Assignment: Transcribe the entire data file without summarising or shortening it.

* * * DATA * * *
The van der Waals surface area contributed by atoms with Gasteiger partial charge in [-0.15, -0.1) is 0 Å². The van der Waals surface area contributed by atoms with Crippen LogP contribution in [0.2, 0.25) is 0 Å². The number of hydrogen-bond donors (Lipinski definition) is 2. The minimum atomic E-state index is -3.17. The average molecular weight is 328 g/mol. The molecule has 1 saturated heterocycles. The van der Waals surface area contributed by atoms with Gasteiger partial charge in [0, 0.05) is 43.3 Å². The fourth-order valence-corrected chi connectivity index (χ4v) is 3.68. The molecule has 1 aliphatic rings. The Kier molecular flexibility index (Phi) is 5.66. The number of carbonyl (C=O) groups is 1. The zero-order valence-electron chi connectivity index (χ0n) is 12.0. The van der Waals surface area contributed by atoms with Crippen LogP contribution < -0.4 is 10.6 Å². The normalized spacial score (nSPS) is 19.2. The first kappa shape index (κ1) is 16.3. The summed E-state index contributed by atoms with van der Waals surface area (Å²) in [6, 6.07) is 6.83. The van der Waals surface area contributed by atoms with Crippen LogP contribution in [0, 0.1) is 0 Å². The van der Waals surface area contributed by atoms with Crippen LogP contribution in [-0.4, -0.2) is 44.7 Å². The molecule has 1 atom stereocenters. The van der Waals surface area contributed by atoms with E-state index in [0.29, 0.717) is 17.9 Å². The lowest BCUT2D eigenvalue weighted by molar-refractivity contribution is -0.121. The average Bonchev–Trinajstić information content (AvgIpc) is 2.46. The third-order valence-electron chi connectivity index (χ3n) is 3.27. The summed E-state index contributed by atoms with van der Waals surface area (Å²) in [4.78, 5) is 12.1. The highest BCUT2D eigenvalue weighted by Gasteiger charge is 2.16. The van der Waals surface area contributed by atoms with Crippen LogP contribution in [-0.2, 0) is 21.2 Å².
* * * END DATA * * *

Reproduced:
The van der Waals surface area contributed by atoms with Gasteiger partial charge in [-0.15, -0.1) is 0 Å². The van der Waals surface area contributed by atoms with Crippen LogP contribution in [0.2, 0.25) is 0 Å². The number of hydrogen-bond donors (Lipinski definition) is 2. The minimum atomic E-state index is -3.17. The average molecular weight is 328 g/mol. The molecule has 1 saturated heterocycles. The van der Waals surface area contributed by atoms with Gasteiger partial charge in [0, 0.05) is 43.3 Å². The fourth-order valence-corrected chi connectivity index (χ4v) is 3.68. The molecule has 1 aliphatic rings. The Kier molecular flexibility index (Phi) is 5.66. The number of carbonyl (C=O) groups is 1. The zero-order valence-electron chi connectivity index (χ0n) is 12.0. The van der Waals surface area contributed by atoms with Crippen LogP contribution < -0.4 is 10.6 Å². The normalized spacial score (nSPS) is 19.2. The first kappa shape index (κ1) is 16.3. The summed E-state index contributed by atoms with van der Waals surface area (Å²) in [6, 6.07) is 6.83. The van der Waals surface area contributed by atoms with Crippen LogP contribution in [0, 0.1) is 0 Å². The van der Waals surface area contributed by atoms with Crippen LogP contribution in [-0.4, -0.2) is 44.7 Å². The molecule has 1 atom stereocenters. The van der Waals surface area contributed by atoms with E-state index in [0.29, 0.717) is 17.9 Å². The lowest BCUT2D eigenvalue weighted by molar-refractivity contribution is -0.121. The average Bonchev–Trinajstić information content (AvgIpc) is 2.46. The third-order valence-electron chi connectivity index (χ3n) is 3.27. The summed E-state index contributed by atoms with van der Waals surface area (Å²) in [4.78, 5) is 12.1. The highest BCUT2D eigenvalue weighted by Gasteiger charge is 2.16. The van der Waals surface area contributed by atoms with Crippen LogP contribution in [-0.2, 0) is 21.2 Å².